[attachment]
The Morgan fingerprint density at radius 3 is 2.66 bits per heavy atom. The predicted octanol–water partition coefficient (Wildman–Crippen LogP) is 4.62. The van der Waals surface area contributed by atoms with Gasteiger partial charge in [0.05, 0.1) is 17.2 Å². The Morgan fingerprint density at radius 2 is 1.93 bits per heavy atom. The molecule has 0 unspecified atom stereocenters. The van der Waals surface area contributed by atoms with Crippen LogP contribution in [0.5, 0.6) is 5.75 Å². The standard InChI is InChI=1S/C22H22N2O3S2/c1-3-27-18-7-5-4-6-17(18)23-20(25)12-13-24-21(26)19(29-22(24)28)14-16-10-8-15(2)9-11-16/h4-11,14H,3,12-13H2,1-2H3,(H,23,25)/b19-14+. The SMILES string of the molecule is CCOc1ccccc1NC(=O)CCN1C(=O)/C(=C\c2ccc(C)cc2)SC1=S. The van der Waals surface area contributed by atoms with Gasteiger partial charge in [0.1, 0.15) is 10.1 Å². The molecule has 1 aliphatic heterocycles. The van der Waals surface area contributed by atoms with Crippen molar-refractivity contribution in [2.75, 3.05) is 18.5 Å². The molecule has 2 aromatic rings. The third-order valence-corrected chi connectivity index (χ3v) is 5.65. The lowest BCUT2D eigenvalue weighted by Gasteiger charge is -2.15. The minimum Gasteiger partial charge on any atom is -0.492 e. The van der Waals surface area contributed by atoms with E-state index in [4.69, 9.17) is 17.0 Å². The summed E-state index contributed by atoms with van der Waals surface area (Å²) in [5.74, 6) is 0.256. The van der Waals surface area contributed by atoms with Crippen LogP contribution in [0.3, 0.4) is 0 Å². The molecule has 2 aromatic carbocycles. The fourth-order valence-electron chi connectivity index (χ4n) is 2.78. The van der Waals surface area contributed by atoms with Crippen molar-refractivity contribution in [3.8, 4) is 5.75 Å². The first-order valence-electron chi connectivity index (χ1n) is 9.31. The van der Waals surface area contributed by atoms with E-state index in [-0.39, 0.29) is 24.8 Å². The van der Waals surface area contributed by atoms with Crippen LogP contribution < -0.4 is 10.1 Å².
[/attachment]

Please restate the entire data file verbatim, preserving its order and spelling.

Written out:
The Morgan fingerprint density at radius 3 is 2.66 bits per heavy atom. The predicted octanol–water partition coefficient (Wildman–Crippen LogP) is 4.62. The van der Waals surface area contributed by atoms with Gasteiger partial charge in [0.05, 0.1) is 17.2 Å². The Morgan fingerprint density at radius 2 is 1.93 bits per heavy atom. The molecule has 0 unspecified atom stereocenters. The van der Waals surface area contributed by atoms with Crippen LogP contribution in [0.5, 0.6) is 5.75 Å². The standard InChI is InChI=1S/C22H22N2O3S2/c1-3-27-18-7-5-4-6-17(18)23-20(25)12-13-24-21(26)19(29-22(24)28)14-16-10-8-15(2)9-11-16/h4-11,14H,3,12-13H2,1-2H3,(H,23,25)/b19-14+. The SMILES string of the molecule is CCOc1ccccc1NC(=O)CCN1C(=O)/C(=C\c2ccc(C)cc2)SC1=S. The van der Waals surface area contributed by atoms with Gasteiger partial charge in [0.1, 0.15) is 10.1 Å². The molecule has 1 aliphatic heterocycles. The van der Waals surface area contributed by atoms with Crippen molar-refractivity contribution in [2.75, 3.05) is 18.5 Å². The molecule has 2 aromatic rings. The third-order valence-corrected chi connectivity index (χ3v) is 5.65. The lowest BCUT2D eigenvalue weighted by Gasteiger charge is -2.15. The minimum Gasteiger partial charge on any atom is -0.492 e. The van der Waals surface area contributed by atoms with E-state index in [4.69, 9.17) is 17.0 Å². The summed E-state index contributed by atoms with van der Waals surface area (Å²) in [5.74, 6) is 0.256. The van der Waals surface area contributed by atoms with Crippen LogP contribution in [0.3, 0.4) is 0 Å². The molecule has 2 aromatic carbocycles. The fourth-order valence-electron chi connectivity index (χ4n) is 2.78. The van der Waals surface area contributed by atoms with Crippen molar-refractivity contribution in [3.8, 4) is 5.75 Å². The first-order valence-electron chi connectivity index (χ1n) is 9.31. The van der Waals surface area contributed by atoms with E-state index in [-0.39, 0.29) is 24.8 Å². The van der Waals surface area contributed by atoms with Crippen LogP contribution < -0.4 is 10.1 Å².